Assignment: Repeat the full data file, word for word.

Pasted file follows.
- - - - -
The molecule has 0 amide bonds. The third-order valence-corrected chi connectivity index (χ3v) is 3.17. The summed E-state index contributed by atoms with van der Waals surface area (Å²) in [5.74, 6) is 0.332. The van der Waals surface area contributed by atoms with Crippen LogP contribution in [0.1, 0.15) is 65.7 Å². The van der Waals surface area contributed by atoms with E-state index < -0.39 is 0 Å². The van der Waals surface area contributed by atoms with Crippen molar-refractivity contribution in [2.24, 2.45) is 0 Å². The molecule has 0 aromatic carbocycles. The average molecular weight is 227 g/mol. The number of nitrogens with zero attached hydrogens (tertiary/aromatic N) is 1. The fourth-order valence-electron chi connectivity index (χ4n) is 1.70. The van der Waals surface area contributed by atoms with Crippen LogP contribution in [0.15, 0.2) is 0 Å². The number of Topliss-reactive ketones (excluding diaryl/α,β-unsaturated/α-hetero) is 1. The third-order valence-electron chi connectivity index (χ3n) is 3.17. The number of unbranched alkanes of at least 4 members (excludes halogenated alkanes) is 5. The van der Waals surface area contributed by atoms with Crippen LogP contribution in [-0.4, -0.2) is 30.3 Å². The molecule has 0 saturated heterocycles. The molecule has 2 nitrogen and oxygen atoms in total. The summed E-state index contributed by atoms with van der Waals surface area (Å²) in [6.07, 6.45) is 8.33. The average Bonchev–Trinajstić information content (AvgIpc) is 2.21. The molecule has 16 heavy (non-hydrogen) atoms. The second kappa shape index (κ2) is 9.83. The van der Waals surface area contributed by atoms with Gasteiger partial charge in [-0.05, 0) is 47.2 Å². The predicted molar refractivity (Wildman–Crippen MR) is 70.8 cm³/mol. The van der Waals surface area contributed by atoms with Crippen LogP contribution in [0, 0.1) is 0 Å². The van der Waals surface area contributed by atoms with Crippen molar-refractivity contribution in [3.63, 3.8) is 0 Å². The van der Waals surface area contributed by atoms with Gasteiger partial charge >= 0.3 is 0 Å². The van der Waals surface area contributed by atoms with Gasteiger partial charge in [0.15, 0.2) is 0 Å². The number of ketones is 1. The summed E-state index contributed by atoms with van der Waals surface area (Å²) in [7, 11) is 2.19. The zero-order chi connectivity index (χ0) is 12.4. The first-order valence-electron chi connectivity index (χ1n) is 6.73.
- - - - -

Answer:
The molecule has 0 amide bonds. The third-order valence-corrected chi connectivity index (χ3v) is 3.17. The summed E-state index contributed by atoms with van der Waals surface area (Å²) in [5.74, 6) is 0.332. The van der Waals surface area contributed by atoms with Crippen LogP contribution in [0.1, 0.15) is 65.7 Å². The van der Waals surface area contributed by atoms with E-state index < -0.39 is 0 Å². The van der Waals surface area contributed by atoms with Crippen molar-refractivity contribution in [2.24, 2.45) is 0 Å². The molecule has 0 aromatic carbocycles. The average molecular weight is 227 g/mol. The number of nitrogens with zero attached hydrogens (tertiary/aromatic N) is 1. The fourth-order valence-electron chi connectivity index (χ4n) is 1.70. The van der Waals surface area contributed by atoms with Crippen LogP contribution in [0.15, 0.2) is 0 Å². The number of Topliss-reactive ketones (excluding diaryl/α,β-unsaturated/α-hetero) is 1. The third-order valence-electron chi connectivity index (χ3n) is 3.17. The number of unbranched alkanes of at least 4 members (excludes halogenated alkanes) is 5. The van der Waals surface area contributed by atoms with Crippen LogP contribution in [-0.4, -0.2) is 30.3 Å². The molecule has 0 saturated heterocycles. The molecule has 2 nitrogen and oxygen atoms in total. The summed E-state index contributed by atoms with van der Waals surface area (Å²) in [6.07, 6.45) is 8.33. The average Bonchev–Trinajstić information content (AvgIpc) is 2.21. The molecule has 16 heavy (non-hydrogen) atoms. The second kappa shape index (κ2) is 9.83. The van der Waals surface area contributed by atoms with Gasteiger partial charge in [-0.05, 0) is 47.2 Å². The predicted molar refractivity (Wildman–Crippen MR) is 70.8 cm³/mol. The van der Waals surface area contributed by atoms with Crippen LogP contribution in [0, 0.1) is 0 Å². The van der Waals surface area contributed by atoms with Crippen molar-refractivity contribution in [3.63, 3.8) is 0 Å². The van der Waals surface area contributed by atoms with Gasteiger partial charge >= 0.3 is 0 Å². The van der Waals surface area contributed by atoms with Gasteiger partial charge in [0.15, 0.2) is 0 Å². The number of ketones is 1. The summed E-state index contributed by atoms with van der Waals surface area (Å²) in [7, 11) is 2.19. The zero-order chi connectivity index (χ0) is 12.4. The first-order valence-electron chi connectivity index (χ1n) is 6.73.